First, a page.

• Financing of leasing for transport firms by increasing the capital of the Industrial Development Agency (ARP), in the amount of PLN 1.7 billion, to be earmarked by ARP for refinancing of current leasing contracts of transport firms in financial difficulty, together with credit holidays—products offered to include:
    • Operational leasing, with a grace period in repayment and a prolonged repayment period, earmarked for refinancing of leasing assets held in commercial companies and leasing companies (leasing amount as high as PLN 5 million net, financing period up to 6 years, and grace period for leasing instalments up to 12 months)
    • Working-capital loan financing payment of net salaries in the SME sector for up to two years (salaries paid directly to employees’ accounts), with a grace period extended to 12 months
    • Working-capital loan to finance deficits in working capital, in an amount from PLN 800,000 to PLN 5 million, with a financing period of up to 6 years and a grace period extended to 15 months
  • Loan for 6 months from the Labour Fund (FP) of up to PLN 5,000 for micro enterprises employing up to 9 people
  • Postponement or payment in instalments of ZUS contributions, without a prolongation fee, with nearly automatic issuance of positive decisions in this respect (upon application of insureds, postponement by three months of the deadline for payment of contributions for the period February–April 2020, as well as suspension for three months of performance of agreements with ZUS where the deadline for payment of instalments or contributions was set for March–May 2020, and thus extension by three months of the performance deadline for existing agreements)
  • No penalties for delays in public tenders
  • Introduction of a temporary obligation to extend deadlines for performance of public contracts during the period of epidemiological threat, with no penalties charged
  • Introduction of a temporary exemption from filing of certificates on no arrears in payment of taxes and social insurance contributions, for the period of epidemiological threat
  • Automatic extension of working-capital credit from banks
  • Introduction by the Polish Financial Supervision Authority (KNF) of banking regulations allowing credit capacity to be calculated based on financial data from the end of 2019, combined with recommendations on the manner of calculation of credit reserves (consequently, the bank sector has declared its willingness to extend revolving credit for the enterprise sector)
  • Carrying over all of this year’s losses to 2021
  • The right to reduce taxable income by losses in 2020 through an adjustment of corporate income tax for 2019, up to a certain limit, for taxpayers pursuing non-agricultural economic activity in sectors especially affected by the macroeconomic crisis (e.g. transport and tourism) who generate a decline in revenue from 2019 to 2020 of 50% or more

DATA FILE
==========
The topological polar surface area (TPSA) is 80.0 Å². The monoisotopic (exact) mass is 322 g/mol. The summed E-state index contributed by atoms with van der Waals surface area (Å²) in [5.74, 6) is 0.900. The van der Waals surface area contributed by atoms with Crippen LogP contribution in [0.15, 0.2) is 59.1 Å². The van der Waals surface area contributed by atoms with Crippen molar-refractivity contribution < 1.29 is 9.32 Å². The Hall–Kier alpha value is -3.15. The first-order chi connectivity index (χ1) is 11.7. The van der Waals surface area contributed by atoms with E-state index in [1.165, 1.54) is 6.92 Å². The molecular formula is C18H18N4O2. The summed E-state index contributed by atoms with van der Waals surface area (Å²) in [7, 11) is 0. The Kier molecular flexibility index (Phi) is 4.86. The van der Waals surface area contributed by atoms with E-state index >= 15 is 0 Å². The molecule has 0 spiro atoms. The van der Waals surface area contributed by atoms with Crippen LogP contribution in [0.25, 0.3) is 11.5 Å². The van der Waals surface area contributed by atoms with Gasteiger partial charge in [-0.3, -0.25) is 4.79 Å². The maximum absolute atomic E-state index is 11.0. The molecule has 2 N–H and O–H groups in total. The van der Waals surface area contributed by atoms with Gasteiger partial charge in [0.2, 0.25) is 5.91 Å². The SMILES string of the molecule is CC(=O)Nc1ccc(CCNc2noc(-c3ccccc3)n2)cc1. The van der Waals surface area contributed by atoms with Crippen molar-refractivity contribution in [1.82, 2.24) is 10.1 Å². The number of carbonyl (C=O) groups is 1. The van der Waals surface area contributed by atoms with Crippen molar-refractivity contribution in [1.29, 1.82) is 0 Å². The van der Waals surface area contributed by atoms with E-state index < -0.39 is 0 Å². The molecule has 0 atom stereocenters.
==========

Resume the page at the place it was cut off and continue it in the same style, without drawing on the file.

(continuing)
• “Second-chance” policy for SMEs undergoing restructuring.

3rd Pillar: Healthcare

  • Financing of actions for combatting SARS-CoV-2 in connection with the anticipated increase in healthcare services, including sanitary transport, by listed entities conducting healthcare activity
  • Expansion of the hotline for patients and doctors
  • Subsidising healthcare infrastructure through creation of a reserve (PLN 1 billion) at the disposal of the Prime Minister to provide additional funding for construction of infrastructure and equipping the healthcare system, in particular by bringing healthcare facilities into line with the requirements of the Elderly Access and Protection Act, e.g. by building healthcare day centres
  • Additional funding for digitalisation of the healthcare system, including:
    • Digitalisation of treatment facilities
    • Implementation of pilot e-services within the National Health Fund
    • Expansion of high-speed internet at 20,000 treatment facilities in rural areas.

4th Pillar: Reinforcing the financial system

  • Reduction of capital buffers by the Financial Stability Committee
  • Temporary permission by KNF for banks to operate below the Liquidity Coverage Ratio in justified instances, as well as a flexible approach to evaluation of requirements for purposes of Solvency 2 in the insurance sector
  • Postponing the deadline for Recommendation R and more flexible rules for estimating losses on credit risk and market risk
  • Postponement of certain supervisory obligations
  • Repo operations increasing liquidity in the banking sector
  • Reducing the base interest rate from 1.5% to 1.0% and the mandatory reserve rate from 3.5% to 0.5%, increasing liquidity in the banking sector
  • Potential LTRO operations and similar operations applied by the European Central Bank.

5th pillar: Public investment programme

Increasing public investments, in particular through:

  • Creation of the Public Investment Fund worth PLN 10 billion
  • Implementation of a public investment programme financed from various sources, including the Public Investment Fund, for enterprises and local governments; the priority areas for increased capital expenditures are to include:
    • Infrastructure
    • Modernisation of schools and hospitals
    • Energy transformation
    • Digitalisation
    • Biotechnology and pharmacy
    • Environmental policy
    • Other anti-crisis measures.

Joanna Prokurat, tax adviser, Tax practice and State Aid practice, Wardyński & Partners